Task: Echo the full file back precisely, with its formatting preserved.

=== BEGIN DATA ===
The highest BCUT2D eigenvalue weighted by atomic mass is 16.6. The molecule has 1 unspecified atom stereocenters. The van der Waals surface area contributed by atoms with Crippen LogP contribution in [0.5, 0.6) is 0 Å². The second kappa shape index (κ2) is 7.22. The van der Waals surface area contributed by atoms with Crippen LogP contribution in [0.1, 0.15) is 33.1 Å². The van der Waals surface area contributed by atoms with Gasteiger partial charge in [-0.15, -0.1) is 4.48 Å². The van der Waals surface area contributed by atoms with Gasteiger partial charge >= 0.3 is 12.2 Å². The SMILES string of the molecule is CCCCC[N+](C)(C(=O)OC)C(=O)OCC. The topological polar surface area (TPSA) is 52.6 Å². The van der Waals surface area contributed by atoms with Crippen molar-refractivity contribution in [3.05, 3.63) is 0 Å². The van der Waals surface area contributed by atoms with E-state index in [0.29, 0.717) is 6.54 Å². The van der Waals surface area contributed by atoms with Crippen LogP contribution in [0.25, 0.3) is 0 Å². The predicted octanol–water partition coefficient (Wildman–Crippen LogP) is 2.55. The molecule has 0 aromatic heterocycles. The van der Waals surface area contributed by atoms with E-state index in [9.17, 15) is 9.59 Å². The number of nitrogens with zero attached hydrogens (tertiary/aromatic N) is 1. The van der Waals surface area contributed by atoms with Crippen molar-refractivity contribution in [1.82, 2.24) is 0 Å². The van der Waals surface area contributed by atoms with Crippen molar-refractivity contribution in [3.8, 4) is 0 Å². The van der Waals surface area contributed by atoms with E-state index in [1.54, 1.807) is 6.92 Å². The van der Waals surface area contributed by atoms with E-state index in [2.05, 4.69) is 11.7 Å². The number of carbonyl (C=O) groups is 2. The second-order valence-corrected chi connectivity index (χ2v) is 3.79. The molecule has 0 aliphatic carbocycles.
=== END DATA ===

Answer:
The highest BCUT2D eigenvalue weighted by atomic mass is 16.6. The molecule has 1 unspecified atom stereocenters. The van der Waals surface area contributed by atoms with Crippen LogP contribution in [0.5, 0.6) is 0 Å². The second kappa shape index (κ2) is 7.22. The van der Waals surface area contributed by atoms with Crippen LogP contribution in [0.1, 0.15) is 33.1 Å². The van der Waals surface area contributed by atoms with Gasteiger partial charge in [-0.15, -0.1) is 4.48 Å². The van der Waals surface area contributed by atoms with Gasteiger partial charge >= 0.3 is 12.2 Å². The SMILES string of the molecule is CCCCC[N+](C)(C(=O)OC)C(=O)OCC. The topological polar surface area (TPSA) is 52.6 Å². The van der Waals surface area contributed by atoms with Crippen molar-refractivity contribution in [3.05, 3.63) is 0 Å². The van der Waals surface area contributed by atoms with E-state index in [0.29, 0.717) is 6.54 Å². The van der Waals surface area contributed by atoms with Crippen LogP contribution in [0.25, 0.3) is 0 Å². The predicted octanol–water partition coefficient (Wildman–Crippen LogP) is 2.55. The molecule has 0 aromatic heterocycles. The van der Waals surface area contributed by atoms with E-state index in [9.17, 15) is 9.59 Å². The number of nitrogens with zero attached hydrogens (tertiary/aromatic N) is 1. The van der Waals surface area contributed by atoms with Crippen molar-refractivity contribution in [1.82, 2.24) is 0 Å². The van der Waals surface area contributed by atoms with Crippen molar-refractivity contribution in [3.8, 4) is 0 Å². The van der Waals surface area contributed by atoms with E-state index in [1.54, 1.807) is 6.92 Å². The van der Waals surface area contributed by atoms with E-state index in [2.05, 4.69) is 11.7 Å². The number of carbonyl (C=O) groups is 2. The second-order valence-corrected chi connectivity index (χ2v) is 3.79. The molecule has 0 aliphatic carbocycles.